Prince of Wales Sea Training Hostel Ingham
Ingham Old Hall Stalham
Norfolk NR12 0TW
1940 to 1953
The following information is from the British and International Sailor's Society Helm magazine:
May - June 1941
Since the last issue of Chart and Compass the following boys have been admitted to the Prince of Wales Hostel for a course of training lasting approximately six months :-
KD Gillett - Dover
The under mentioned have been found good berths at sea and their progress will be followed with interest:-
G Hendry - Port Gordon Banffshire
July - August 1941
During the past month the following boys been placed in good berths at sea:-
RL Humphrey - Norwich
September - October 1941
The following boys have been admitted to the hostel:-
CJ Mitchell - Brighton
The society has secured berths at sea:-
JC Sykes - Huddersfield
The following boys were conformed by Rev H Woodfield Hon Chaplain of the hostel. Confirmed by the Bishop of Norwich at Norwich Cathedral on 31st July:-
A Wise - Matlock
Entries to the hostel during the month of September were:-
N Armitage - Hoylake Cheshire
The following were found good berths after a sea weeks leave:-
NW Cameron - Port Gordon Banffshire
July - September 1943
During the last few months the following boys have left the hostel and joined their ships:-
WH Dixon - Darvell Ayshire
The summer months have been full of variety and interest. On May 26th we were pleased to welcome Admiral Sir Dudley-North, KVCO and his Chief of Staff Captain Lord Alastair Graham RN, who came over to inspect the boys. The Admiral gave a most interesting talk to the ships company and after looking around the hostel, expressed much satisfaction with all he saw.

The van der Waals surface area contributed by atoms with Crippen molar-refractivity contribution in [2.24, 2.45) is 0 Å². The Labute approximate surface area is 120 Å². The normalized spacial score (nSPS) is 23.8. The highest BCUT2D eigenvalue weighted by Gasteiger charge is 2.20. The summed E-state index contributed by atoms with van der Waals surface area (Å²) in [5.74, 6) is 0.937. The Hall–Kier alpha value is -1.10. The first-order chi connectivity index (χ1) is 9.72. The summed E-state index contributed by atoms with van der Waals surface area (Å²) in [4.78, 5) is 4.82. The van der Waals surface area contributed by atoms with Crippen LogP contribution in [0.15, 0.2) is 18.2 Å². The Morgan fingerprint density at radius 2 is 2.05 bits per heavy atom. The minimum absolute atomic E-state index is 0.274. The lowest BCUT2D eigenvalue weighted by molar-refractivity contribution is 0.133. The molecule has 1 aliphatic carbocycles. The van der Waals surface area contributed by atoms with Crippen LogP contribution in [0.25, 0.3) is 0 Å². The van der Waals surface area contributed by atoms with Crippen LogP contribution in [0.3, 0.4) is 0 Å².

October - December 1943
Since our last report the following boys have left the hostel and joined their ships:-
DL Lomax - Cambridge
The following boys have signed on ships :-
AJ Basye - Crondall
We are very sorry to have news that AG Blackman, Eastbourne who was trained in 1932, and WA James, Chester (1941) have been lost at sea through enemy action. We are glad to announce that on January 13th a son was born to Lieutenant Commander and Mrs G Watts.
April - June 1945
The following boys have left the hostel to go to sea:-
AL Bassett - Sunderland
Wednesday May 23rd 1945 was a Red Letter Day at Ingham Old Hall, for it was the date of the first visit to the hostel of the Royal Patron, H.R.H The Duchess of Kent. Shortly after 3 o'clock Her Royal Highness arrived by road from Norwich where she had fulfilled a series of engagements in the morning.
The Commanding Officer, Lieutenant Commander SG Rivers-Smith RN (Retd) conducted
Her Royal Highness and the boys were inspected where they were lined up on the
signal deck. A few of the Old Boys who were able to get to Ingham for the
occasion were also presented and were each greeted by the Duchess.
Since the last issue the following boys have left the hostel to go to sea:-
WS Wyllie - Arbroath
Since the Old Boys Association Office was opened in London two years ago, many interesting features have been brought to light on the progress and achievements of several of the Old Boys of the hostel throughout the war.
Our losses have been rather severe and we grieve for the eighty five old boys who have given their lives for their country, and whose sacrifice will always remain an inspiration to the boys who enter the hostel for training in the future.
No less than nine boys have achieved awards of one kind or another for devotion
to duty : 4 MBE's, 1 OBE, 2 GCM's, 1 DSM, 1 Albert Medal and one boy was
presented with the Norwegian Military Cross by King Haakon of Norway.
August - October 1946